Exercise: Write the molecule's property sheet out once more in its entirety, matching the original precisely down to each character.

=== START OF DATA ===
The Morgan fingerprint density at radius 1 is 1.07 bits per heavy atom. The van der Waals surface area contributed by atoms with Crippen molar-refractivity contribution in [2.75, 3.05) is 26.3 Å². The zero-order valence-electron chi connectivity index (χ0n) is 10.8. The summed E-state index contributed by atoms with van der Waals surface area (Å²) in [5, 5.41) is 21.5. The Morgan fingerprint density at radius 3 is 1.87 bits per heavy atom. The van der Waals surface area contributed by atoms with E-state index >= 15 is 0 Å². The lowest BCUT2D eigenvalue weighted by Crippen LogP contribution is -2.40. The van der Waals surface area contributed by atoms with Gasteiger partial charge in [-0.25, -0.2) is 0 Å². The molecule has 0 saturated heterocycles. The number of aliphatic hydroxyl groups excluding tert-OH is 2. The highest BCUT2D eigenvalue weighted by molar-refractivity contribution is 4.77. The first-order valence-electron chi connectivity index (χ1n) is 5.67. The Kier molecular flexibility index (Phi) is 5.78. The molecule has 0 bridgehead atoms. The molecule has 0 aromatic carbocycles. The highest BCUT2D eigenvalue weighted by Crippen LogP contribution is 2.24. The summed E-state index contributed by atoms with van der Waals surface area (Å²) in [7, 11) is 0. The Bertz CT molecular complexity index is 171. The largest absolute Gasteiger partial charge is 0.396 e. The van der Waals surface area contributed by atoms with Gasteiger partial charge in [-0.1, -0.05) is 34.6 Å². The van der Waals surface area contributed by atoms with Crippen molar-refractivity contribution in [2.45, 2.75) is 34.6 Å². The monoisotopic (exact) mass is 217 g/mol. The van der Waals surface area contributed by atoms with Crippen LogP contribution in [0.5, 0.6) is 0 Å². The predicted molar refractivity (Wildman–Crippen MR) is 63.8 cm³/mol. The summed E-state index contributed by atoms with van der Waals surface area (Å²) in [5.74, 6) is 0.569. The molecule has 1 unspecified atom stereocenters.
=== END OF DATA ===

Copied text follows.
The Morgan fingerprint density at radius 1 is 1.07 bits per heavy atom. The van der Waals surface area contributed by atoms with Crippen molar-refractivity contribution in [2.75, 3.05) is 26.3 Å². The zero-order valence-electron chi connectivity index (χ0n) is 10.8. The summed E-state index contributed by atoms with van der Waals surface area (Å²) in [5, 5.41) is 21.5. The Morgan fingerprint density at radius 3 is 1.87 bits per heavy atom. The van der Waals surface area contributed by atoms with E-state index >= 15 is 0 Å². The lowest BCUT2D eigenvalue weighted by Crippen LogP contribution is -2.40. The van der Waals surface area contributed by atoms with Gasteiger partial charge in [-0.25, -0.2) is 0 Å². The molecule has 0 saturated heterocycles. The number of aliphatic hydroxyl groups excluding tert-OH is 2. The highest BCUT2D eigenvalue weighted by molar-refractivity contribution is 4.77. The first-order valence-electron chi connectivity index (χ1n) is 5.67. The Kier molecular flexibility index (Phi) is 5.78. The molecule has 0 bridgehead atoms. The molecule has 0 aromatic carbocycles. The highest BCUT2D eigenvalue weighted by Crippen LogP contribution is 2.24. The summed E-state index contributed by atoms with van der Waals surface area (Å²) in [7, 11) is 0. The Bertz CT molecular complexity index is 171. The largest absolute Gasteiger partial charge is 0.396 e. The van der Waals surface area contributed by atoms with Gasteiger partial charge in [-0.1, -0.05) is 34.6 Å². The van der Waals surface area contributed by atoms with Crippen molar-refractivity contribution in [2.45, 2.75) is 34.6 Å². The monoisotopic (exact) mass is 217 g/mol. The van der Waals surface area contributed by atoms with Crippen LogP contribution in [0.5, 0.6) is 0 Å². The predicted molar refractivity (Wildman–Crippen MR) is 63.8 cm³/mol. The summed E-state index contributed by atoms with van der Waals surface area (Å²) in [5.74, 6) is 0.569. The molecule has 1 unspecified atom stereocenters.